CLOUDBURSTS AND THUNDERSTORMS pelted my windshield. The little I could see was wavy and indistinct. I was thankful but exhausted when the rain eventually eased up. I still had a lot of driving to reach my Maryland home after this camping weekend in Virginia.
Then the sun came out, shining brilliantly and creating an iridescent rainbow right beside me. I had never seen a rainbow so close! It seemed to touch the earth just a couple of hills ahead of me.
Excited and hopeful, I pulled off the road as close as possible to this irresistibly beautiful arc, locked my car, and went for a walk. The rolling Virginia hills were covered in tall brown grass with pine forests in the background. Thankful for my hiking boots, I trudged along a soggy gully on a quest to get closer to the rainbow’s “ground zero.” It looked as though the colorful bow had to be touching down just over the next hill.
Worried about losing my chance to see it closer, I started running. The sun threatened to go behind a cloud, and I did not want to miss this once-in-a-lifetime opportunity.
As I ran, my thoughts kept asking, What if? Then I shook myself back to reality. It’s a fairy tale; don’t even think about it. But it had been so ingrained in my mind from childhood that I could not stop thinking about it. In my heart and mind I knew there was no way it would be there, but I still found myself unable to stop thinking how it would pay for the rest of my college education.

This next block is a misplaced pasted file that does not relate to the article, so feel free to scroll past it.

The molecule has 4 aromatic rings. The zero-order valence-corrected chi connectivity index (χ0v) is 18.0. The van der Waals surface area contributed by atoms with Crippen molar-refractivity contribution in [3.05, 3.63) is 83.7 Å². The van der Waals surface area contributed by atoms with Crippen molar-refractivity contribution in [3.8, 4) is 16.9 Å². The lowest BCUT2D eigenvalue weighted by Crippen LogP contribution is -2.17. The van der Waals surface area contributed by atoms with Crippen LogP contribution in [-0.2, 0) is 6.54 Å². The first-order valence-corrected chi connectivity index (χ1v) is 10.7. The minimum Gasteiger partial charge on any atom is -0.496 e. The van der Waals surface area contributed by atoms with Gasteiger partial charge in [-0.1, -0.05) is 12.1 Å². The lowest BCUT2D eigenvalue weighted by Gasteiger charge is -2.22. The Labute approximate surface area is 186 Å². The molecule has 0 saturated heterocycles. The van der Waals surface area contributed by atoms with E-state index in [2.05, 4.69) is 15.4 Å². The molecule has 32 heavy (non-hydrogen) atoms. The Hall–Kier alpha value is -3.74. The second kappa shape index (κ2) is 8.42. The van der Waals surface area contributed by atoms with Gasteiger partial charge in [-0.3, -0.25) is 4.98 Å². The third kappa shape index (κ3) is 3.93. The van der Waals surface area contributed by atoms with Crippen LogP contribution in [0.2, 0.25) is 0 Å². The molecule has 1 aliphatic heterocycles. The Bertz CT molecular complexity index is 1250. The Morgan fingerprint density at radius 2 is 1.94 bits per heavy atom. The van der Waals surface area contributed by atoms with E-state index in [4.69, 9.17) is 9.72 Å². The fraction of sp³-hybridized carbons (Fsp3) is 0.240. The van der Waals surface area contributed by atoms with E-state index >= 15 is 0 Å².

Rushing up over the next hill, I saw the rainbow’s end touching the ground. As I walked over to the spot and looked down, my heart sank with disappointment. I did not find that pot of gold left for me by a leprechaun. I yelled, “They lied to us! There’s no pot of gold.”
Embarrassed at how disappointed I felt, I was glad I was alone so no one was witness to it. Not wanting this temporary moment of insanity to ruin a beautiful, natural, once-in-a-lifetime event, I stood on “the spot” watching the colorful bow arch away from me. Lifting up my arms, I let out a primal scream. “Thank You, God, for this moment. This is amazing.” I stood there for a while letting my eyes follow the rainbow to a distant hill, taking it all in. The rainbow was vivid in color, changing my shoes and the brown grass around it to purple, blue, green, and orange.